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Building a Sustainable Future

Syracuse University professor leads the way in smart building design, operation and energy efficiency.
Bing Dong working in a lab.

When Chinese native Yapan Liu G’18 enrolled at Syracuse University, he didn’t have far to go, figuratively speaking. The inland city of Yangzhou, where Liu began his academic and professional careers, is like Syracuse, brimming with parks, canals and diverse architecture. Both cities also are experiencing urban development.

Just so happens that Liu’s doctoral advisor, Bing Dong, is from the same eastern province.

“I feel like I can relate to Professor Dong,” says Liu of the rising star in smart building design and operation. “He passionately bridges the gap between academic research and real-world application.”

A doctoral candidate in mechanical and aerospace engineering (MAE), Liu examines the impact of new technologies on the built environment. He’s particularly interested in building performance simulation and occupant behavior in buildings on an urban scale.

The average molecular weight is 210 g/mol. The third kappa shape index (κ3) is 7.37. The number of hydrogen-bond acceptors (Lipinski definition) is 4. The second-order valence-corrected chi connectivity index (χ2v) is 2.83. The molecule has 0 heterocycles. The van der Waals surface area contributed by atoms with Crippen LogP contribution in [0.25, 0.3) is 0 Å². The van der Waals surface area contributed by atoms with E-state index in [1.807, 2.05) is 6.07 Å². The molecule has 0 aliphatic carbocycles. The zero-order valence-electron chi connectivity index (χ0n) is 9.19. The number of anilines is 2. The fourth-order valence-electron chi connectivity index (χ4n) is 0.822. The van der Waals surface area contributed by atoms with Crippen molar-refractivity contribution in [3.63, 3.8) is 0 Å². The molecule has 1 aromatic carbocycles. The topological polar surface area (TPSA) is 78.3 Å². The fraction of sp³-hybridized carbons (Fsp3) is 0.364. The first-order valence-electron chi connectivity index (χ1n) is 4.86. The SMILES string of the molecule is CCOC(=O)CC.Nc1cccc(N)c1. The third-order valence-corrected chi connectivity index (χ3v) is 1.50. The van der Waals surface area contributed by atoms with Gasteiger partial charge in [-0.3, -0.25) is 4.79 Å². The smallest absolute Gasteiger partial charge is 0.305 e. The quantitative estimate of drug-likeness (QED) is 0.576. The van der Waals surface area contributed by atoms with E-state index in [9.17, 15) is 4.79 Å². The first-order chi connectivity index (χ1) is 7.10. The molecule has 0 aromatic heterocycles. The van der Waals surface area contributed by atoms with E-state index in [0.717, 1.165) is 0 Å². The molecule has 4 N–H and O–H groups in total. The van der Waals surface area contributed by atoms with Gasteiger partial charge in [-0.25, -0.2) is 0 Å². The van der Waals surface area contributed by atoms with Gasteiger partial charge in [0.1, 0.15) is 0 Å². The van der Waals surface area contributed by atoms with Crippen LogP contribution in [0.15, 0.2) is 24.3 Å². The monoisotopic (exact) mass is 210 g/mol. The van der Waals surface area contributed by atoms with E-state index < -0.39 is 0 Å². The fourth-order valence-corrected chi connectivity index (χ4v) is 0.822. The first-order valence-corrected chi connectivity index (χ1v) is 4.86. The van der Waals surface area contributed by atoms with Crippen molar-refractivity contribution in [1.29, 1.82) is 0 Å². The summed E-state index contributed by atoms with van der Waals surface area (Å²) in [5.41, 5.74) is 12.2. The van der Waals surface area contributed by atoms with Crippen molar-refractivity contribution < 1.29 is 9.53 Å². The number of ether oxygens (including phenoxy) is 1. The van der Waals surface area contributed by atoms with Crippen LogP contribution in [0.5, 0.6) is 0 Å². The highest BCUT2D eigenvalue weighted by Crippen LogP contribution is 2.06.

Both fields, Liu explains, rely on computational modeling to determine how buildings “behave” under different environmental conditions. Their data is used to not only reduce the carbon imprint of the built environment, but also improve the comfort, safety and productivity of its occupants.

Two people in a laboratory together.

Dong with Ph.D. student Xuezheng Wang (right), a member of the Honeywell Syracuse Next Generation Indoor Air Quality Research Project. “Professor Dong is broadening my horizons,” Wang says.

“In the United States, more than 40% of all energy consumption and carbon emissions comes from human-made structures, like buildings, parks, roads and utilities,” he continues.

Liu is part of Dong’s Built Environment Science and Technology (BEST) Lab, located at the Syracuse Center of Excellence in Environmental Energy Systems (SyracuseCoE). A hub for clean energy innovation, SyracuseCoE enables Dong, Liu and others to investigate building controls and occupant behavior modeling.

“My students draw on research in control engineering, mathematics, physics, architecture and human performance,” says Dong, who came to Syracuse in 2019 from The University of Texas at San Antonio.

In addition to the BEST Lab, he oversees SyracuseCoE’s Grid-Interactive and Energy Efficient Building team. Almost everything Dong does is in the name of net-zero energy consumption. “We have no choice—our future depends on it,” he says.